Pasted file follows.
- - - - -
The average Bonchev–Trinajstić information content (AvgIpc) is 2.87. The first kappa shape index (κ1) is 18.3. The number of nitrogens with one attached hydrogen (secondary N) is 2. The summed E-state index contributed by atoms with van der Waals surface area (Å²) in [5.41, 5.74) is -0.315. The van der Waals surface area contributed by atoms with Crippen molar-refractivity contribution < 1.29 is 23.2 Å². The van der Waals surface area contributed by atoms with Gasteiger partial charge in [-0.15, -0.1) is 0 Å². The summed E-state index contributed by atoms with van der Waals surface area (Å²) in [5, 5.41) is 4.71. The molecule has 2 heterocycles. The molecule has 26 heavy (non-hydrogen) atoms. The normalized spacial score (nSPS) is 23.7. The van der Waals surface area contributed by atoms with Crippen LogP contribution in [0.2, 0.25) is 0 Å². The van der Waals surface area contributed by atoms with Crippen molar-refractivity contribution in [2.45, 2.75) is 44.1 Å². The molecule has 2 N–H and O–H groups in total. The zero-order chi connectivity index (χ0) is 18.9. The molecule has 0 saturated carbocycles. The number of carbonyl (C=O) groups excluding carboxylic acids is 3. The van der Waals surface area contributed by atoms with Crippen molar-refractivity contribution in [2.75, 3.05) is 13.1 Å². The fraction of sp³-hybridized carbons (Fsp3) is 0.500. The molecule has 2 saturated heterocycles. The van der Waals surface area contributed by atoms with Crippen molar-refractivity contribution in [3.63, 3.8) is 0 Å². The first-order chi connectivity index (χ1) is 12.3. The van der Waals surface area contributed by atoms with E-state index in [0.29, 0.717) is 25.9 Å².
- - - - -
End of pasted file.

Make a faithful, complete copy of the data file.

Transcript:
The average Bonchev–Trinajstić information content (AvgIpc) is 2.87. The first kappa shape index (κ1) is 18.3. The number of nitrogens with one attached hydrogen (secondary N) is 2. The summed E-state index contributed by atoms with van der Waals surface area (Å²) in [5.41, 5.74) is -0.315. The van der Waals surface area contributed by atoms with Crippen molar-refractivity contribution < 1.29 is 23.2 Å². The van der Waals surface area contributed by atoms with Gasteiger partial charge in [-0.15, -0.1) is 0 Å². The summed E-state index contributed by atoms with van der Waals surface area (Å²) in [5, 5.41) is 4.71. The molecule has 2 heterocycles. The molecule has 26 heavy (non-hydrogen) atoms. The normalized spacial score (nSPS) is 23.7. The van der Waals surface area contributed by atoms with Crippen LogP contribution in [0.2, 0.25) is 0 Å². The van der Waals surface area contributed by atoms with Crippen molar-refractivity contribution in [2.45, 2.75) is 44.1 Å². The molecule has 2 N–H and O–H groups in total. The zero-order chi connectivity index (χ0) is 18.9. The molecule has 0 saturated carbocycles. The number of carbonyl (C=O) groups excluding carboxylic acids is 3. The van der Waals surface area contributed by atoms with Crippen molar-refractivity contribution in [2.75, 3.05) is 13.1 Å². The fraction of sp³-hybridized carbons (Fsp3) is 0.500. The molecule has 2 saturated heterocycles. The van der Waals surface area contributed by atoms with Crippen molar-refractivity contribution in [3.63, 3.8) is 0 Å². The first-order chi connectivity index (χ1) is 12.3. The van der Waals surface area contributed by atoms with E-state index in [0.29, 0.717) is 25.9 Å².